Visual Arts

Always Changing, Always Open: This Week at Museum of Change

In the first picture, the subject appears relaxed, reclining sideways on an upholstered chair, arms and legs uncrossed. He wears blue jeans and a stylishly casual, two-tone jacket with a vertical zippered pocket. He sports a paisley bow tie and a hip set: mustache and soul spot. In the second image, the same man, now dressed for the outdoors in a black pullover and silver ascot (or driver) cap, lies face down in the road, close to the double yellow line. The first photo is title “Safe:” the second, no surprise, is tagged “Not Safe.”

This man, an adjacent text explains, is Moroni Benally. An impressive list of his organizations and activities, with an emphasis on advocacy, environment and facilitating Diné / Navajo human rights follows his name. There’s also a narrative of how the distinguished gentleman on the left came to lie in the street on the right. No sane person would consider lying in a downtown street “safe,” so the point of Mr. Benally’s story is what happened between the two images: Where might he be and what could happen to make a man of substance feel that to be “not safe” — to be, in fact, in considerable danger, is the better choice?


Some years ago, a number of sidewalk billboards were erected in what Google Maps labels the Rio Grande neighborhood in downtown Salt Lake City. Their purpose was to display art in an accessible, outdoor, always-open form. Various changes followed; I remember seeing some of the permanent frames empty at one time or another, and as downtown changed, I lost track of the project. It’s back now, maybe never having really left, in a glossy presentation, well maintained, with the name Celebration of the Hand, under the supervision of Craft Lake City, which is a project of  SLUG magazine’s executive editor, Angela H Brown. Right now, not all of the billboards feature the Safe / Not Safe exhibition, which is a continuing project (@safe.notsafe), but the eight that do feature the conceptual work of Denae Shanidiin and the photography of Jonathan Canlas.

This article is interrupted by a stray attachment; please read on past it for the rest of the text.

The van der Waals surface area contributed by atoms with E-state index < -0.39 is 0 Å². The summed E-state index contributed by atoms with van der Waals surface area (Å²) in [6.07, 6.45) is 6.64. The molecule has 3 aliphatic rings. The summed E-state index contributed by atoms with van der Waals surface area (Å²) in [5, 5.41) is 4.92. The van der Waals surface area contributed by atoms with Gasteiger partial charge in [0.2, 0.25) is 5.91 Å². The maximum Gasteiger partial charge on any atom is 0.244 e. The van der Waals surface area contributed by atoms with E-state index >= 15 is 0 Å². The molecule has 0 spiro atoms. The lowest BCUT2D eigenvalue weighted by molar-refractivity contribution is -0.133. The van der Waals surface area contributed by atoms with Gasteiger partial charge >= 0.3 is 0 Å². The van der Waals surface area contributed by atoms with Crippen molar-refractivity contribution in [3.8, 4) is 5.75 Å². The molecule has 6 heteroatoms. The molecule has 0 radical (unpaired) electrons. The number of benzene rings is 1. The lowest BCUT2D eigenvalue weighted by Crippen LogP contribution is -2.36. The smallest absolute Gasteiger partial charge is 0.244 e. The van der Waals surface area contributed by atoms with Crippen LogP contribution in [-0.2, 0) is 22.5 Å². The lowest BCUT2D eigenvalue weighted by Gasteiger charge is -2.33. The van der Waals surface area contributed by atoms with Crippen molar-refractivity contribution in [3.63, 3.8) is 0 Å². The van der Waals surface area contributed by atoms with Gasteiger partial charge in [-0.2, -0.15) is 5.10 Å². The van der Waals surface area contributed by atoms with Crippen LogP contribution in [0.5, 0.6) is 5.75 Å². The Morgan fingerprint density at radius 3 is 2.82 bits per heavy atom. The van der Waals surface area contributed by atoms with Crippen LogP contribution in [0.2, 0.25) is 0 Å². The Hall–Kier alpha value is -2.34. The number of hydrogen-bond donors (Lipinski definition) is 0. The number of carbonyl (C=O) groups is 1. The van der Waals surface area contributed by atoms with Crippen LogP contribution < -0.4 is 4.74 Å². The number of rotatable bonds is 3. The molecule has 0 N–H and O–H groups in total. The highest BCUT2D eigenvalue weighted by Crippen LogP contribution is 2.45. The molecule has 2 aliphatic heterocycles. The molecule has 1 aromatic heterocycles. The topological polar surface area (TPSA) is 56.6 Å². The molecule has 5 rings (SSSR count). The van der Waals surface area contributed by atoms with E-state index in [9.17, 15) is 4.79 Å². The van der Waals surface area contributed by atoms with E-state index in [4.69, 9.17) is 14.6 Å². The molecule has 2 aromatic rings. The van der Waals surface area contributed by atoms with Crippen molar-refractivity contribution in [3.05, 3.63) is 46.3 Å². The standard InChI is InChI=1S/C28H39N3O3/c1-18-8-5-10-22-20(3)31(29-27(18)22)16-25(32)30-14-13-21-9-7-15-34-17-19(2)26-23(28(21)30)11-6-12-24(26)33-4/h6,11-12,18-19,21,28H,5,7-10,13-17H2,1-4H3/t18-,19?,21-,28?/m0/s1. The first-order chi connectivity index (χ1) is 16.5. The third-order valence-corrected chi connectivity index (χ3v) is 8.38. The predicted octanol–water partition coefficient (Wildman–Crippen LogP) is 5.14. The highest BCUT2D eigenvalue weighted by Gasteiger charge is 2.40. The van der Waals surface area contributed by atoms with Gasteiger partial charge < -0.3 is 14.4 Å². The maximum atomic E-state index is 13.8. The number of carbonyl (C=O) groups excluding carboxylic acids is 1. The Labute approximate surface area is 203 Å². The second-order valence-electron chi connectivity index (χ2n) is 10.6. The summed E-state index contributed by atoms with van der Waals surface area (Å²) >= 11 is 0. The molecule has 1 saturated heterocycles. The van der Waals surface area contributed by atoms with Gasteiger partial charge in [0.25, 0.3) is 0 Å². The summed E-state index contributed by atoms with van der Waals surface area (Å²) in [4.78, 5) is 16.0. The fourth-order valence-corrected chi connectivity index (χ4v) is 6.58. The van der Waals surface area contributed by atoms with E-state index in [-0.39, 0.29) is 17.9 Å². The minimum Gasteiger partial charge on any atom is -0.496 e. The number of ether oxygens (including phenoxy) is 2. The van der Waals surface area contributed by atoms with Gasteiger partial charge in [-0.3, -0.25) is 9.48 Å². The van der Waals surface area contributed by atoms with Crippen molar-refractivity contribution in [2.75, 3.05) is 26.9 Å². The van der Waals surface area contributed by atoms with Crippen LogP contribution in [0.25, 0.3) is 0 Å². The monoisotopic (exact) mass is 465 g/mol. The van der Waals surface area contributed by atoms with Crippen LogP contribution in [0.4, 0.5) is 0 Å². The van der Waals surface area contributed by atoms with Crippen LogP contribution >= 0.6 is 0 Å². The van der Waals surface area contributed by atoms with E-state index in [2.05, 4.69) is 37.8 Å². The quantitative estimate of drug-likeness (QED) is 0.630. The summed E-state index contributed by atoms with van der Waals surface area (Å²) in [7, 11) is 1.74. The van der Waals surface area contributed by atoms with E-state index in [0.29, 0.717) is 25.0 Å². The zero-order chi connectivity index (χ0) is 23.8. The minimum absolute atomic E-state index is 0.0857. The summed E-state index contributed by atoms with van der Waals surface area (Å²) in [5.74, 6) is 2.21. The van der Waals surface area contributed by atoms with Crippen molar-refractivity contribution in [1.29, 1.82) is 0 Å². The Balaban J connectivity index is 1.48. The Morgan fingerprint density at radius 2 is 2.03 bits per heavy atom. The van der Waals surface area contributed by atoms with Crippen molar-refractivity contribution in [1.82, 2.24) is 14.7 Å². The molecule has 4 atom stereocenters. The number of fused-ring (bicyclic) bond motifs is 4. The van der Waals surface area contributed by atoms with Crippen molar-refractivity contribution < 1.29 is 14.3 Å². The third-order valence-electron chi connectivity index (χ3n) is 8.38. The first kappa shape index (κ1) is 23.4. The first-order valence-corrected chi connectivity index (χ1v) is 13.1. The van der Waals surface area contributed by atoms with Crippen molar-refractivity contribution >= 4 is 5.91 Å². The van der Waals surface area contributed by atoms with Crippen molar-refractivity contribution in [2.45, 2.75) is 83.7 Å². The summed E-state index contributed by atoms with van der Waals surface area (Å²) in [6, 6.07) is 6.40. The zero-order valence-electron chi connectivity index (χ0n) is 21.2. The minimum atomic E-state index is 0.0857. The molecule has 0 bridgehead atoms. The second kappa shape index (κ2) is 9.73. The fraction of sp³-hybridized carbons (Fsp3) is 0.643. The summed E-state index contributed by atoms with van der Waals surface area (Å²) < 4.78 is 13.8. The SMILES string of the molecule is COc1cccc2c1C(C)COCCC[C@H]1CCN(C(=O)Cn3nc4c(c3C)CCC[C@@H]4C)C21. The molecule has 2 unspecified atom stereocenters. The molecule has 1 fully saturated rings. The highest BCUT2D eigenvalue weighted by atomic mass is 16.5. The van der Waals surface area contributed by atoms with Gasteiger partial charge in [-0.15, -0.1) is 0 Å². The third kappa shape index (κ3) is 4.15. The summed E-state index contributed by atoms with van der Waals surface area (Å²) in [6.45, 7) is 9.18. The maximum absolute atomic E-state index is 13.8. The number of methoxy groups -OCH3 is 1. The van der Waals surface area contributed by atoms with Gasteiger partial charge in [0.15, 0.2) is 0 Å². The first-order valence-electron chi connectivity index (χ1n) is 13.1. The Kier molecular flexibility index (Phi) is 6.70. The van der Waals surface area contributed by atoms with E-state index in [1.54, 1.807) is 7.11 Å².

I came across Celebration of the Hand on Veterans’s Day, during a week the media dedicated to artistic, literary and other ideas about America’s foreign wars and those who fight them. But as I walked around downtown on that day, I was tallying reports of another American war: the conflict between minority populations struggling to realize their civil and human rights to the same degree as other citizens take for granted, and a vehement segment of the population determined on their continued denial. I was also deep in thought about the remarkable profusion of murals now spreading across several Salt Lake City neighborhoods. There is nothing to stop a driver from parking and taking a closer look at these brilliant ornaments along the street. Nor are they denied to pedestrians who walk, as we enjoy doing, for a colorful mile or two along Main Street or around downtown. But there is something deeply appropriate about this sidewalk art, which offers a voice to those who are denied the privilege of cruising over the streets of our town without having to put a foot down among us. This is small-d democracy in action, a virtue that constitutes the soul of visual art.






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Categories: Visual Arts

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